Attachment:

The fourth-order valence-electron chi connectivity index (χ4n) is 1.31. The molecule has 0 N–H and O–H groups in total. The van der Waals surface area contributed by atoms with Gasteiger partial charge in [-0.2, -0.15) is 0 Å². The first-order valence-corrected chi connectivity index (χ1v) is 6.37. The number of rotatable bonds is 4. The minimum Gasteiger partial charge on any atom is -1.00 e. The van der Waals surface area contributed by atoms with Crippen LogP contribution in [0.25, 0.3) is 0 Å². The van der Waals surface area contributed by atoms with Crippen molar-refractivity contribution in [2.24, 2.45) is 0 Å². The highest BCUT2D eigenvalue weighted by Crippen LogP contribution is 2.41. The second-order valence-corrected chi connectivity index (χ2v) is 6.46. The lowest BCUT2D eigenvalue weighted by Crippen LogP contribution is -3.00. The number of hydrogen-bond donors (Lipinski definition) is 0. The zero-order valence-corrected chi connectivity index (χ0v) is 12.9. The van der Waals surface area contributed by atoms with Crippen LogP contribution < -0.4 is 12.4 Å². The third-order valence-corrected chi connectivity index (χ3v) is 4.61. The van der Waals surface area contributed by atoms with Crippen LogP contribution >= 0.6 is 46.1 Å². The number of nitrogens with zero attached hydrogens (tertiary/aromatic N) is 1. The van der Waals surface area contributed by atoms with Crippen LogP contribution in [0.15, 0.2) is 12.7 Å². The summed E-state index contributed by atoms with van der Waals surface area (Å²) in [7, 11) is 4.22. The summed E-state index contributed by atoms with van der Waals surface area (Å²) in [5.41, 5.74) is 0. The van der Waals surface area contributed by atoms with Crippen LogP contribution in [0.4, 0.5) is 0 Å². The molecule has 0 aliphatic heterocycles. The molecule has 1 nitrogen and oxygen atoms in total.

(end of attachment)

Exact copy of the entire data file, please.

The fourth-order valence-electron chi connectivity index (χ4n) is 1.31. The molecule has 0 N–H and O–H groups in total. The van der Waals surface area contributed by atoms with Gasteiger partial charge in [-0.2, -0.15) is 0 Å². The first-order valence-corrected chi connectivity index (χ1v) is 6.37. The number of rotatable bonds is 4. The minimum Gasteiger partial charge on any atom is -1.00 e. The van der Waals surface area contributed by atoms with Crippen LogP contribution in [0.25, 0.3) is 0 Å². The van der Waals surface area contributed by atoms with Crippen molar-refractivity contribution in [2.24, 2.45) is 0 Å². The highest BCUT2D eigenvalue weighted by Crippen LogP contribution is 2.41. The second-order valence-corrected chi connectivity index (χ2v) is 6.46. The lowest BCUT2D eigenvalue weighted by Crippen LogP contribution is -3.00. The number of hydrogen-bond donors (Lipinski definition) is 0. The zero-order valence-corrected chi connectivity index (χ0v) is 12.9. The van der Waals surface area contributed by atoms with Crippen LogP contribution < -0.4 is 12.4 Å². The third-order valence-corrected chi connectivity index (χ3v) is 4.61. The van der Waals surface area contributed by atoms with Crippen LogP contribution >= 0.6 is 46.1 Å². The number of nitrogens with zero attached hydrogens (tertiary/aromatic N) is 1. The van der Waals surface area contributed by atoms with Crippen LogP contribution in [0.15, 0.2) is 12.7 Å². The summed E-state index contributed by atoms with van der Waals surface area (Å²) in [7, 11) is 4.22. The summed E-state index contributed by atoms with van der Waals surface area (Å²) in [5.41, 5.74) is 0. The van der Waals surface area contributed by atoms with Crippen LogP contribution in [0.4, 0.5) is 0 Å². The molecule has 0 aliphatic heterocycles. The molecule has 1 nitrogen and oxygen atoms in total.